Most people need all the help they can get when they buy a new PC. Give them bad advice and theyre very likely to take it. Lately, Ive been hearing and seeing a lot of advice that home users should use Windows XP Pro. Usually the reasoning is some vague variation of “its more secure.”
Not only is this bad advice, its actually worse advice than it used to be. There are basically three editions of Windows XP: Windows XP Home, Windows XP Pro, and the new Windows XP Media Center Edition. Think of Media Center Edition as a hybrid with some entertainment-related features. Ill go into more detail below.
From the outset, XP Pro had very few features that Home lacked, but they were important features. The most important one has always been the ability to log into a Windows domain. The others of importance are support for EFS (Encrypted File System) and the ability to act as a server for Remote Desktop Connection.
As of the 2005 Edition, Windows XP Media Center Edition has EFS and Remote Desktop. EFS is certainly a security feature, although not one frequently useful for home PCs, even for home notebooks. As much as I like Remote Desktop, I have to engage in some serious sophistry to call it a security feature. There are a number of other feature differences, mostly obscure or very high-end. Here is Microsofts explanation, from the Media Center Edition 2005 FAQ:
Since Windows XP Media Center Edition 2005 is a superset of Windows XP Home, and they are priced the same, theres no reason to buy XP Home. This also leaves the ability to log into a Windows domain as the only reason left to prefer Windows XP Pro to Windows XP Home.
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Logging into a domain is a very important feature for clients on managed networks, where numerous important security features then come into play, including the ability for administrators to control the desktop appearance and rights of users; to install and remove applications on their desktops; and to control their access to network resources. But logging into a domain is not a feature for which many home users have a need, because almost none of them have access to a Windows domain.
So why does XP Pro have a reputation for being the more secure version? A cousin-in-law of mine in Pittsburgh took an evening computer course at Carnegie Mellon with a professor who happens to be renowned, and Im impressed that he taught such a course. But he told cousin Renees class that they should get XP Pro.
I hear this sort of thing all the time in similar venues and even from some vendors, who probably make more money off a sale of Pro than Home or Media Center.
Whenever I go to Dell.com and try to configure a PC, even on the “Entertainment PCs” where Media Center Edition is the default configuration choice, the top line on the screen says “Dell recommends Windows® XP Professional.” Why do they recommend it? Maybe they recommend it not necessarily for this PC, but just in general as a good thing, in the way they might recommend fuel-efficient cars. Personally, I would have to guess that the recommendation is a message to the customer.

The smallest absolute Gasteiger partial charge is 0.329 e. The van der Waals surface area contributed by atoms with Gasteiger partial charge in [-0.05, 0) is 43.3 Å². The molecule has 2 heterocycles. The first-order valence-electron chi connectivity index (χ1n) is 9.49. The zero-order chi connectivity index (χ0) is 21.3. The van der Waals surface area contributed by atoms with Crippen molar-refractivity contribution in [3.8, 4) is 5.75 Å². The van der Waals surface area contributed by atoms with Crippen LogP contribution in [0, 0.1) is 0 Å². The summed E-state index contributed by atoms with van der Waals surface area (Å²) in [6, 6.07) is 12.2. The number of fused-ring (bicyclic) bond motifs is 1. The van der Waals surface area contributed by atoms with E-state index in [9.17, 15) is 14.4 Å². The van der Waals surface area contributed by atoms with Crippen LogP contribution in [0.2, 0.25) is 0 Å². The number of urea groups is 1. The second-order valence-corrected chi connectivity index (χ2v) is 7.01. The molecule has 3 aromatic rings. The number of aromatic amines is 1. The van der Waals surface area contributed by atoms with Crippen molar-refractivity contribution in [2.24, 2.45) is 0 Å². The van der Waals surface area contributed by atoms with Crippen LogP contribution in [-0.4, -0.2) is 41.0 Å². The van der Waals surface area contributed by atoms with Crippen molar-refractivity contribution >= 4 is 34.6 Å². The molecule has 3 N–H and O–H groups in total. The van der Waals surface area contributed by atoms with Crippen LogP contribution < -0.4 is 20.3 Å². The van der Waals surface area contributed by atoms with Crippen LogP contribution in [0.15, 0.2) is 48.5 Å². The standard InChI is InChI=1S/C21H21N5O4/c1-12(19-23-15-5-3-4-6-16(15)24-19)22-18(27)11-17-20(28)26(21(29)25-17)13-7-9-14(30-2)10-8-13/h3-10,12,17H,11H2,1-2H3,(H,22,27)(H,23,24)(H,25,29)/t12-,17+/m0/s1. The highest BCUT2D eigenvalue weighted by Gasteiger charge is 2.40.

There is one point that may explain some of the confusion, especially where colleges are concerned. Ive heard of colleges recommending to incoming students who bring PCs that they get Windows XP Pro. Is it because they run Windows domains and want to have the log-on to the campus LAN? Or is it the same misunderstanding? If they actually do run a domain for students (which seems unlikely to me), its true that a lot of students and parents will not think to spend $150 more for Pro unless theyre instructed to do so.
XP was the first Windows generation in a long time that was targeted at both businesses and consumers. NT Workstation and Windows 2000 Professional were never marketed as consumer products. Microsoft did try to define the distinctions between Pro and Home when XP came out, and youd think the name “Home” would send an unambiguous message. Theyve muddied the waters a bit with Media Center, which masks the inclusion of some extra features like EFS, and it is true that they profit from unnecessary purchases of Pro where Home would do. But the problem here seems to be uninformed urban legend that has emerged outside of Microsofts control.
The long list of Windows Vista editions might improve things a bit. If youre willing to base your decisions on the product name there seems to be more guidance there than in the past, and the vaguely named “Ultimate” version is targeted at home users.
Of course, with so much mythology out there about operating systems, theres nothing to stop people from jumping to the conclusion that the “Business” version is more secure than the “Home Premium” version. Id put money on it now.
Security Center Editor Larry Seltzer has worked in and written about the computer industry since 1983.
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